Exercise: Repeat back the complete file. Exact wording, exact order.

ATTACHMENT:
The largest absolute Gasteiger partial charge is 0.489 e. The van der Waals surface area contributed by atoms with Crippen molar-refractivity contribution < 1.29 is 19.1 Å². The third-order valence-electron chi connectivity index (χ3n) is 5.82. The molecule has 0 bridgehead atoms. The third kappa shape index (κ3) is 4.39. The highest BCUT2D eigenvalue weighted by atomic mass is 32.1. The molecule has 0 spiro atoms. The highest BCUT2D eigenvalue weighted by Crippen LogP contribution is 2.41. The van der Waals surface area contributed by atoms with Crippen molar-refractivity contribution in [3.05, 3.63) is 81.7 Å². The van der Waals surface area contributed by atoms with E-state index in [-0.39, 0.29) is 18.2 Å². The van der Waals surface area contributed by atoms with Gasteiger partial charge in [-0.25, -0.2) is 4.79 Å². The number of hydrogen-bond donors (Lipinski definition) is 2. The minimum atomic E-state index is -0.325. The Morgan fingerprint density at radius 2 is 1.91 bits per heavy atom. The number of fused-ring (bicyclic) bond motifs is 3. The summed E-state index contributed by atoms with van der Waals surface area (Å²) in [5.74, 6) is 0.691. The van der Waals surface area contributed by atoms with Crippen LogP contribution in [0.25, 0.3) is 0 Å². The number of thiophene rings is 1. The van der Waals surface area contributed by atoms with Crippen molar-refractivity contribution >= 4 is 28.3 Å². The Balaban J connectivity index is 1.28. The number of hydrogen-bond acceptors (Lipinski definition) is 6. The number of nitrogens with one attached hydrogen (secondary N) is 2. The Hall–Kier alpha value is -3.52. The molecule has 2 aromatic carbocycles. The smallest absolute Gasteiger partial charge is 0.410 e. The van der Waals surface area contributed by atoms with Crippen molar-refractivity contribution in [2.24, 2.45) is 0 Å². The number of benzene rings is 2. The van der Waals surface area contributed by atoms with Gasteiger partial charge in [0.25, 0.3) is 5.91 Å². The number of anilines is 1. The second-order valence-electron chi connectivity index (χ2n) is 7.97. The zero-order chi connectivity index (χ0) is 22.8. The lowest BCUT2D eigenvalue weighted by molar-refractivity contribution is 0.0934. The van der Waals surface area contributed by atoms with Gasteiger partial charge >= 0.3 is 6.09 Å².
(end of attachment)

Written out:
The largest absolute Gasteiger partial charge is 0.489 e. The van der Waals surface area contributed by atoms with Crippen molar-refractivity contribution < 1.29 is 19.1 Å². The third-order valence-electron chi connectivity index (χ3n) is 5.82. The molecule has 0 bridgehead atoms. The third kappa shape index (κ3) is 4.39. The highest BCUT2D eigenvalue weighted by atomic mass is 32.1. The molecule has 0 spiro atoms. The highest BCUT2D eigenvalue weighted by Crippen LogP contribution is 2.41. The van der Waals surface area contributed by atoms with Crippen molar-refractivity contribution in [3.05, 3.63) is 81.7 Å². The van der Waals surface area contributed by atoms with E-state index in [-0.39, 0.29) is 18.2 Å². The van der Waals surface area contributed by atoms with Gasteiger partial charge in [-0.25, -0.2) is 4.79 Å². The number of hydrogen-bond donors (Lipinski definition) is 2. The minimum atomic E-state index is -0.325. The Morgan fingerprint density at radius 2 is 1.91 bits per heavy atom. The number of fused-ring (bicyclic) bond motifs is 3. The summed E-state index contributed by atoms with van der Waals surface area (Å²) in [5.74, 6) is 0.691. The van der Waals surface area contributed by atoms with Crippen LogP contribution in [0.25, 0.3) is 0 Å². The number of thiophene rings is 1. The van der Waals surface area contributed by atoms with Crippen molar-refractivity contribution >= 4 is 28.3 Å². The Balaban J connectivity index is 1.28. The number of hydrogen-bond acceptors (Lipinski definition) is 6. The number of nitrogens with one attached hydrogen (secondary N) is 2. The Hall–Kier alpha value is -3.52. The molecule has 2 aromatic carbocycles. The smallest absolute Gasteiger partial charge is 0.410 e. The van der Waals surface area contributed by atoms with Crippen molar-refractivity contribution in [2.24, 2.45) is 0 Å². The number of benzene rings is 2. The van der Waals surface area contributed by atoms with Gasteiger partial charge in [0.25, 0.3) is 5.91 Å². The number of anilines is 1. The second-order valence-electron chi connectivity index (χ2n) is 7.97. The zero-order chi connectivity index (χ0) is 22.8. The lowest BCUT2D eigenvalue weighted by molar-refractivity contribution is 0.0934. The van der Waals surface area contributed by atoms with Gasteiger partial charge >= 0.3 is 6.09 Å².